as corporate training programs, military training and professional licenses;
equivalency examintions such as the College-Level Examination Program (CLEP),
the Defense Activity for Non-Traditional Education Support (DANTES), the Graduate
Record Examinations (GRE); its own nationally recognized examination program;
and even educational portfolios evaluated through its partnerships with other
institutions, such as Ohio University.

in a world that cheapens the humanities to a mere credential and refuses to
evaluate intelligence, experience and common sense, it’s a short step to
advancing one’s career through exaggeration and even downright deceit.
Remember that a diploma is merely a document evidencing the holder’s completion
of a particular course of study.

Even the
once-sacred transcript, the official record of the work one has done to earn
a degree, is no longer so. Some made creative use of color copiers and laser
printers. Others hacked into college computer systems for fun and learned how
to alter records for profit.

though, has always been part of the American doctoral tradition. Bear claims
the first American doctorate came about thus.

only a person with a doctorate can bestow a doctorate upon someone else. At
the end of the 17th century, Harvard’s faculty had no instructors with
doctorates. Its president, Increase Mather, belonged to a religious sect anathema
to the Church of England and hence legally ineligible for a doctorate from any
English university. Harvard’s faculty, which then consisted of two people,
solved this problem by unanimous agreement to award Mather an honorary doctorate.
Mather, in turn, conferred doctorates upon his instructors.

They, in
turn, began doctoring their students.

Yale apparently
awarded America’s first professional doctorate. Daniel Turner, a British
physician, gave Yale some 50 medical textbooks. Yale awarded him an MD in absentia
(Turner never set foot in America). According to Bear, some suggested that the
MD must stand for multum donavit: "he gave a lot."

Bear also
discusses as one might expect the anomaly of the honorary degree. In a country
where the government is forbidden from granting titles of nobility, higher education
fills the gap with honorary doctorates, which are simply titles bestowed for
various reasons upon various individuals. Bear suggests an analogy to an army
granting the honorary rank of general to a civilian who may then use it in everyday

Of course
there are doctorates and there are doctorates. My alma mater, for example, grants
honorary doctorates to a few distinguished men and women every year. Among them,
invariably, is the chief executive of some corporation whose foundation has
made a substantial contribution to the college’s endowment. The Rev. Kirby
Hensley’s renowned Universal Life Church, which awards an honorary Doctor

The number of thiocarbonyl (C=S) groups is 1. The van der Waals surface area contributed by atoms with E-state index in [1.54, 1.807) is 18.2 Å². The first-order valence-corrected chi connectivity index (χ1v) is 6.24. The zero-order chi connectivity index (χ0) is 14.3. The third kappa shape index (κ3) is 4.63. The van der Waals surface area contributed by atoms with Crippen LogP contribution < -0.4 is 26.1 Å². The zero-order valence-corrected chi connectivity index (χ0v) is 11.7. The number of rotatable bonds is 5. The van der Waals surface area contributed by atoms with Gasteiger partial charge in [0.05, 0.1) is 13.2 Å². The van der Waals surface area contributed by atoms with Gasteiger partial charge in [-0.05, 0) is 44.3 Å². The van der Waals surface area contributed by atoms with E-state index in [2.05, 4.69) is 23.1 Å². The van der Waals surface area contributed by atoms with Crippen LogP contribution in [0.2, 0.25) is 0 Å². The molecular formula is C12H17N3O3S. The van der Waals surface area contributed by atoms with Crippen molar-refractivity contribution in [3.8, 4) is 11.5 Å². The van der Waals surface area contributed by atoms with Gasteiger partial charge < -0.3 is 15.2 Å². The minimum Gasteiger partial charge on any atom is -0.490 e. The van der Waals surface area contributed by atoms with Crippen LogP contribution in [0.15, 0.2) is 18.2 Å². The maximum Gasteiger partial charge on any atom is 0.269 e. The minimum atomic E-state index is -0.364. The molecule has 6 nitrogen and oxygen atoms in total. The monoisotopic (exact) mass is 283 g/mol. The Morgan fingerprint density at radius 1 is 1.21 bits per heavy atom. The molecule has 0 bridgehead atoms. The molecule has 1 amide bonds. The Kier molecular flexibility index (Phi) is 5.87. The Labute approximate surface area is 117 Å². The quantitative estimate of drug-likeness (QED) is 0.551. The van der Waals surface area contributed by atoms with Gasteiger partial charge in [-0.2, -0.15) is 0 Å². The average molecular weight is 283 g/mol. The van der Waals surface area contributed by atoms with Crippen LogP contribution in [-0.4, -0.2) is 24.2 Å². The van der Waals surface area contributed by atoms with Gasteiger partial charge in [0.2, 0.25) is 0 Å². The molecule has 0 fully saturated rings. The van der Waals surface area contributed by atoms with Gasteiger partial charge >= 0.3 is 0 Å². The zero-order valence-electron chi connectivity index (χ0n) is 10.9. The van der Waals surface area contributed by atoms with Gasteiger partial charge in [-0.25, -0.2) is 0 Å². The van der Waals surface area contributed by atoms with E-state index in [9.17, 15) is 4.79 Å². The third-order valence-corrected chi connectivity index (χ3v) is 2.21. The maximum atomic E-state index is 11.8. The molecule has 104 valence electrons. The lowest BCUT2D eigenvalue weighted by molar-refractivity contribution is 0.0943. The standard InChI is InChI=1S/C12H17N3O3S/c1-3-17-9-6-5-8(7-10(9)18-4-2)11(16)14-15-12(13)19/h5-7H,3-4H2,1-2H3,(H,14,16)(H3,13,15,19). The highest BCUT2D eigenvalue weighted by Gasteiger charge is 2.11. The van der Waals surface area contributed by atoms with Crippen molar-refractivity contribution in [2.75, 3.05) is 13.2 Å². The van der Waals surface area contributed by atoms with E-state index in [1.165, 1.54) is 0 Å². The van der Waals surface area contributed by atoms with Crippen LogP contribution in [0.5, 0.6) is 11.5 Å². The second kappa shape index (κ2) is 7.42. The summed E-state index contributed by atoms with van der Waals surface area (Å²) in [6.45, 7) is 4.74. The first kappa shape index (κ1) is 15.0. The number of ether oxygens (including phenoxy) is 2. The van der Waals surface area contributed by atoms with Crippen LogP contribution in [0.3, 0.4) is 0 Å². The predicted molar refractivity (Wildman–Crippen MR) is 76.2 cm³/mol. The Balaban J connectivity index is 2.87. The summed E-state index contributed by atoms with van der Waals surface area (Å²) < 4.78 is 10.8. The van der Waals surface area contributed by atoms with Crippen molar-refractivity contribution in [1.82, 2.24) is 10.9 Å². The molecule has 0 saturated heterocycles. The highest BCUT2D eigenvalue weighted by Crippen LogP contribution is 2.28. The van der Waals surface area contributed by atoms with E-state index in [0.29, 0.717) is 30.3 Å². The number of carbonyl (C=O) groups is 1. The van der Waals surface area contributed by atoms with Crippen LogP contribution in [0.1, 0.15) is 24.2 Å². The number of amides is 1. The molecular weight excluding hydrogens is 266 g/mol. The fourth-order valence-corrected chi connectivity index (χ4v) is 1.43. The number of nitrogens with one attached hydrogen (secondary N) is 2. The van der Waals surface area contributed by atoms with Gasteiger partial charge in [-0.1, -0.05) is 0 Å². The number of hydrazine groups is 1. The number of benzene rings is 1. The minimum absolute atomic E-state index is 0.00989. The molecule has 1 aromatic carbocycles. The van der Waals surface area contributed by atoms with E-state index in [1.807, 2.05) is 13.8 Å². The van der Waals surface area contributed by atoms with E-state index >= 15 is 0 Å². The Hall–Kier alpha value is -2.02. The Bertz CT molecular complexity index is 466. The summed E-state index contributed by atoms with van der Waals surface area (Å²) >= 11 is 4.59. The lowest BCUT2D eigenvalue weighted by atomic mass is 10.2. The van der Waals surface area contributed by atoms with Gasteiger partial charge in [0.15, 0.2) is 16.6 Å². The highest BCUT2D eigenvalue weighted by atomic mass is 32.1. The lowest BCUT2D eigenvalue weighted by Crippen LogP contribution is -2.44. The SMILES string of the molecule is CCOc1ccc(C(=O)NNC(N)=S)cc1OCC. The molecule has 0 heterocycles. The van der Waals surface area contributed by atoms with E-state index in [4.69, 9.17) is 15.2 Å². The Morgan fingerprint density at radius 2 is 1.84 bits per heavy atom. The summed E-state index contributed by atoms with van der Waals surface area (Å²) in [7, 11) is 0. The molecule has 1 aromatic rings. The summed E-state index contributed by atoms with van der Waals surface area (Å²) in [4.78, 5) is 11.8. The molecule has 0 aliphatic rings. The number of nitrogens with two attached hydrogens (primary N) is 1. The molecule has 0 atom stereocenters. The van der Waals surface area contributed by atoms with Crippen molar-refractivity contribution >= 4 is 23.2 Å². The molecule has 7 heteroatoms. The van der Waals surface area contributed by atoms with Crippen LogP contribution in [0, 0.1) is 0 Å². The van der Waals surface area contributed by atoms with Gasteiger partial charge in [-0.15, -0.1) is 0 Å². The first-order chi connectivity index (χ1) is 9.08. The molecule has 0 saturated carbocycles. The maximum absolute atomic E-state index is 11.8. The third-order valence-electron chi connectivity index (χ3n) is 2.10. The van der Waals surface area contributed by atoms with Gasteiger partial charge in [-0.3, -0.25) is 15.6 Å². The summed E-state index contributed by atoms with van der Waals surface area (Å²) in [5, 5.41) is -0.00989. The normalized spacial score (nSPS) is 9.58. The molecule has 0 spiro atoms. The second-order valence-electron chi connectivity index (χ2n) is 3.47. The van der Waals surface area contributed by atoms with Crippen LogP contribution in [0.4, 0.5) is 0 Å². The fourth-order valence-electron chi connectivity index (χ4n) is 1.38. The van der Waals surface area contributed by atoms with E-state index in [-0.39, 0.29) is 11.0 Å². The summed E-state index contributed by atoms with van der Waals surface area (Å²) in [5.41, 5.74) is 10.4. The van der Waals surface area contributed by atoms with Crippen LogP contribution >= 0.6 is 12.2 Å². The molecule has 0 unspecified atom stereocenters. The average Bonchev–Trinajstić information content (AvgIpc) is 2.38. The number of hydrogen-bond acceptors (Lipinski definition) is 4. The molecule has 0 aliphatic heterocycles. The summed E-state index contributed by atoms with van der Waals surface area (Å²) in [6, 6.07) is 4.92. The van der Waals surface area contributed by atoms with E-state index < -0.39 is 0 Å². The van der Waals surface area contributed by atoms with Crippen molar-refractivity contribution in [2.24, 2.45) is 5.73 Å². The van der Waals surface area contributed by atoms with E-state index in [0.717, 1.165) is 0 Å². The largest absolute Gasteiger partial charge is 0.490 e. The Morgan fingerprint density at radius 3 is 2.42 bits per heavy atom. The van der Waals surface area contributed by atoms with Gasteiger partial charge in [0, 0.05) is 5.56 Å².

of Divinity degree to anyone who ponies up $30 (it used to be only $5), merely
takes this to its logical extreme.

My favorite
chapters discuss phony degrees and diploma mills, some of which operate wildly
beyond the law: In 1978, one diploma mill proprietor was arrested as Mike Wallace
was interviewing him for 60 Minutes. Usually unaccredited, usually operating
in one of the handful of states that barely regulate private higher education
(currently Hawaii seems the happy hunting ground of the degree mill), such institutions
flourish because people want to avoid the work of getting a real degree. After
60 Minutes aired its program, the network received thousands of telephone
calls and letters from people who wanted the addresses and telephone numbers
of the diploma mills exposed by the program.

And who
can blame them? In some states, a doctorate from a one-room Bible school is
sufficient to set up practice as a marriage counselor and psychotherapist. At
least one major figure in the New York City Parking Violations Bureau scandals
had been a marriage counselor on the strength of his advanced degrees from the
College of St. Thomas in Montreal, Canada. This was a theological seminary sponsored
by an Old Catholic church whose archbishop, a retired plumber (I met him once:
his weakness for lace on his episcopal finery left me cold), operated the college
from His Excellency’s apartment. Quebec simply did not regulate religious
seminaries; this allowed the archbishop to claim, accurately, that the degrees
were lawful and valid. They were also worthless.

As Bear
notes, in Hawaii and Louisiana, the one-man church founded yesterday may sponsor
a university today that may grant a doctorate in nuclear physics tomorrow. One
Louisiana diploma mill successfully argued that as God created everything, all
subjects were the study of God and therefore a religious degree. This may be
theologically sound, but if I learned my physician held his MD from this school,
I would seek another doctor.

As long
as people value others more for their pieces of paper than for the content of
their character, the diploma mill will flourish. But the intelligent careerist
will use common sense and the guides of John Bear.

Guide to Earning Degrees by Distance Learning, Ten Speed Press, PO Box 7123,
Berkeley, CA 94707, $29.95, www.tenspeed.com.